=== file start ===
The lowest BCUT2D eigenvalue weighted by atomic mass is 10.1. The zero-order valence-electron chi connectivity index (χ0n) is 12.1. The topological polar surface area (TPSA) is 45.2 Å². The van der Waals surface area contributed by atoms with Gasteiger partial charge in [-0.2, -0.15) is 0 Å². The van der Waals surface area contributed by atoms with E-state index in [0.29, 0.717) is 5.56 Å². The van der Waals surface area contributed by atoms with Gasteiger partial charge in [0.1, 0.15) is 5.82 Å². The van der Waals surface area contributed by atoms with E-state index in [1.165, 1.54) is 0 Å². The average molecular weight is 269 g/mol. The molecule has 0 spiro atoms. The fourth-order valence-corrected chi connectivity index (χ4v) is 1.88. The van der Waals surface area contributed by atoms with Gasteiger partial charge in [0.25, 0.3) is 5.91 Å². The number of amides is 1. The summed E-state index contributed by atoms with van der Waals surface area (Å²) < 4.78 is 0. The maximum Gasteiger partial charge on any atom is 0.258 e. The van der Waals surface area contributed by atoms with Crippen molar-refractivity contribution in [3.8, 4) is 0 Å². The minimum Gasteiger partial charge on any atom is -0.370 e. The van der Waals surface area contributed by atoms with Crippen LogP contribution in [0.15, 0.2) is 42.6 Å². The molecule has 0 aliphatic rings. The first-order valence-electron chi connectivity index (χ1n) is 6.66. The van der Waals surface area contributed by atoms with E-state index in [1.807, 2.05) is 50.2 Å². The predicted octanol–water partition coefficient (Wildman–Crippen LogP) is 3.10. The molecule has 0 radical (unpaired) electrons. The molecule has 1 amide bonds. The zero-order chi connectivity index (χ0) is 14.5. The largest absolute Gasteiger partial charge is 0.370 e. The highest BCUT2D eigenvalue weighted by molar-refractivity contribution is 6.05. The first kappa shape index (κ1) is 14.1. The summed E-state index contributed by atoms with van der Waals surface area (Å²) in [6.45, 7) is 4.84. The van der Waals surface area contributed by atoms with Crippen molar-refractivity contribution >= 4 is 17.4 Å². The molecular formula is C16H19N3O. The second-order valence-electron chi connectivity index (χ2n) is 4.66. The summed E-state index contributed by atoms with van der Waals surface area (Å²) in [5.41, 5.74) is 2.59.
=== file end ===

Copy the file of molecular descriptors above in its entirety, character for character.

The lowest BCUT2D eigenvalue weighted by atomic mass is 10.1. The zero-order valence-electron chi connectivity index (χ0n) is 12.1. The topological polar surface area (TPSA) is 45.2 Å². The van der Waals surface area contributed by atoms with Gasteiger partial charge in [-0.2, -0.15) is 0 Å². The van der Waals surface area contributed by atoms with E-state index in [0.29, 0.717) is 5.56 Å². The van der Waals surface area contributed by atoms with Gasteiger partial charge in [0.1, 0.15) is 5.82 Å². The van der Waals surface area contributed by atoms with E-state index in [1.165, 1.54) is 0 Å². The average molecular weight is 269 g/mol. The molecule has 0 spiro atoms. The fourth-order valence-corrected chi connectivity index (χ4v) is 1.88. The van der Waals surface area contributed by atoms with Gasteiger partial charge in [0.25, 0.3) is 5.91 Å². The number of amides is 1. The summed E-state index contributed by atoms with van der Waals surface area (Å²) < 4.78 is 0. The maximum Gasteiger partial charge on any atom is 0.258 e. The van der Waals surface area contributed by atoms with Crippen molar-refractivity contribution in [3.8, 4) is 0 Å². The minimum Gasteiger partial charge on any atom is -0.370 e. The van der Waals surface area contributed by atoms with Crippen LogP contribution in [0.15, 0.2) is 42.6 Å². The molecule has 0 aliphatic rings. The first-order valence-electron chi connectivity index (χ1n) is 6.66. The van der Waals surface area contributed by atoms with E-state index in [1.807, 2.05) is 50.2 Å². The predicted octanol–water partition coefficient (Wildman–Crippen LogP) is 3.10. The molecule has 0 radical (unpaired) electrons. The molecule has 1 amide bonds. The zero-order chi connectivity index (χ0) is 14.5. The largest absolute Gasteiger partial charge is 0.370 e. The highest BCUT2D eigenvalue weighted by molar-refractivity contribution is 6.05. The first kappa shape index (κ1) is 14.1. The summed E-state index contributed by atoms with van der Waals surface area (Å²) in [6.45, 7) is 4.84. The van der Waals surface area contributed by atoms with Crippen molar-refractivity contribution >= 4 is 17.4 Å². The molecular formula is C16H19N3O. The second-order valence-electron chi connectivity index (χ2n) is 4.66. The summed E-state index contributed by atoms with van der Waals surface area (Å²) in [5.41, 5.74) is 2.59.